Police in Oregon are searching for a suspect who allegedly stole a rare coin collection from his own father and traded it in for pennies on the dollar at a local coin-counting machine.
Only 43 people turned in unwanted guns Saturday at Ceasefire Oregon’s latest community collection event, in the Veterans Memorial Coliseum parking lot.
Compared to 152 last year. And competition probably had something to do with it:
[Gun collectors] lined up at the parking lot’s two entrances, hoping to convince people driving in to sell them their guns rather than hand them over to police for destruction. Each gun turned in to police earned a $50 Fred Meyer gift certificate.
The gun collectors waved signs at cars approaching the lot, reading: “I buy guns, $50-$200 cash.”
By the end of the day, the collectors said they had managed to buy 10 to 15 guns that otherwise would have been turned in and destroyed.
Some guy turned in a practically-new Glock, still in its original box for a $50 grocery store card. Clear thinking on his part.
But I imagine some guys got some good deals, and the sellers got a better deal than the authorities were going to give them. And it didn’t cost taxpayers one single penny.
Liz Julee, a Ceasefire Oregon Educational Foundation board member, looked at the men and women at the parking lot entrances and refused to accept that they were there only to add to their gun collections.
“I think it’s political,” Julee said. “I think it’s unfortunate that they feel they need to have an oppositional presence.”
I doubt too many people really care what you think is unfortunate, Liz. Really. After all, it’s not like Ceasefire Oregon is un-political. You don’t like it? Get the laws changed so people can’t sell their private property to other people.
In 1999 “Oregon Gun Owners” worked with former legislator, and perennial candidate, Kevin Mannix, to forge legislation that would outlaw private transfers of firearms at gun shows. They failed. They then attempted a ballot measure to do the same thing. They failed again. (Their sister-in-arms, Ginny Burdick, armed with millions in out-of-state money succeeded.)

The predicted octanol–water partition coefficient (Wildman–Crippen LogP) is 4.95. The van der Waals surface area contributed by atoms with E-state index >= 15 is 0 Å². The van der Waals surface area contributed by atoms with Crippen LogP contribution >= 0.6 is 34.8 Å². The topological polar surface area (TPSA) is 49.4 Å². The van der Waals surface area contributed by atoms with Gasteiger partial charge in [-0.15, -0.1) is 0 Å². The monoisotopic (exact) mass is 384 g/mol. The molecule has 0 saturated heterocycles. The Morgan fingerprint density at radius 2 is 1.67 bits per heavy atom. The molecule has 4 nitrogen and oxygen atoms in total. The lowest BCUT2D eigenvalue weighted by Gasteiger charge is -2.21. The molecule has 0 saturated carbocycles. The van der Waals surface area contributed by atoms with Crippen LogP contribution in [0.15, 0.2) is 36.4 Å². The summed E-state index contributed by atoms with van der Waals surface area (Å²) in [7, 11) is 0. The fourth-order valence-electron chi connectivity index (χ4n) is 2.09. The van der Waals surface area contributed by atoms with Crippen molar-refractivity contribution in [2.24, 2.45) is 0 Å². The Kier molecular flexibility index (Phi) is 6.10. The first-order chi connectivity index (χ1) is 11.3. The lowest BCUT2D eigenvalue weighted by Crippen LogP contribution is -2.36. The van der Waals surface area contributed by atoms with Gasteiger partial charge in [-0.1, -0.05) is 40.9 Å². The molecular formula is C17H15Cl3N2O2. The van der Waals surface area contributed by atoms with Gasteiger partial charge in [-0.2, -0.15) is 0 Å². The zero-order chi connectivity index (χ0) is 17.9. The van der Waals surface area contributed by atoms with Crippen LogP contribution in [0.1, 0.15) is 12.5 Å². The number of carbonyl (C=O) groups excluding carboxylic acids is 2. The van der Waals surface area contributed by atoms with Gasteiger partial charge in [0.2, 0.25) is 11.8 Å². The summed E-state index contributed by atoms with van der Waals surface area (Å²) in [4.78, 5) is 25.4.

Now “Oregon Gun Owners” is asking real Oregon gun owners to send them cash. What do they do with it? Well in 2010 alone the sent over $8000.00 to anti-gun politicians in Salem. They endorsed Floyd Prozanski and Peter Courtney, two of the most anti-gun politicians in the state, and they sent their lobbyist, Paul Phillips to testify in FAVOR of more gun control in the February “special” session.
It’s almost like these anti-gun groups can’t succeed if they tell the truth.
Gresham police say Witter, 48, was in an AT&T store at 533 Northwest Division Street in Gresham when two men stole multiple iPhones. Witter witnessed the theft and, instead of waiting for police, he took off after the men, firing at their getaway car.
He told police he intended to “shoot out the tires,” but it is unclear where the rounds ended up, though police said he fired in a direct line with the Gresham City Hall Max station and the adjacent Park & Ride.
This is crazy.
A 55-year-old Forest Grove man narrowly escaped a brawl with a drunk 21-year-old from Cornelius early Wednesday morning by firing a warning shot from his pistol while he was pinned, Police said.
John McKnight was walking his dog on the 1700 block of Elm Street about a half-hour after midnight Wednesday when he was accosted by a trio of inebriated young men.
McKnight said the three men assailed him with insults and continued to threaten him. McKnight then drew a .38 caliber pistol and told the trio to back down.
Police say Michael W. Ryan III, a Cornelius man with no fixed address, then said he didn’t believe the gun was loaded, and began to assault McKnight.
When I first saw the lead paragraph I thought “I’m going to post on this and note that there are times when warning shots are the proper course of action. Drunk guy is out of it but maybe not as threatening as he’s making out. Scaring him off the property is fine.”
But there were three of them. At close range on neutral territory. They were belligerently threatening. They failed to back off when he BRANDISHED A FIREARM. Then assaulted him. The guy was on the ground, an older man against three young hoods. Getting strangled.
I can’t say for sure what I would have done in a similar situation. But I’m pretty confident that the number of hoods would have been reduced by the end of the incident. Alcohol talking or not.
Warning shots are not without use. But if you’ve reached the point of a close confrontation with a real threat and the gun has come out, you’ve long passed the point where it’s escalated to a case of defending your life.
Last summer, pushed by Jordan Valley rancher Bob Skinner, a past president of the Oregon Cattlemen’s Association, ranchers overcame their reluctance to talk and started sharing information with law enforcement and each other. It quickly became clear that more than 1,200 cattle worth about $1 million had disappeared, far more than could be accounted for by the bones that dot this harsh country, or strays joining a neighbor’s herd.
“Ranch rifles” aren’t just for prairie dogs and coyotes, you know.
Not the prettiest thing I’ve ever seen, but the price is amazing:
It’s machined from aluminum, not forged or cast. Probably going to be a bit heavier, but also sturdier and more durable. By TNW Firearms of Vernonia, Oregon.
Anyone use one of these TNW receivers?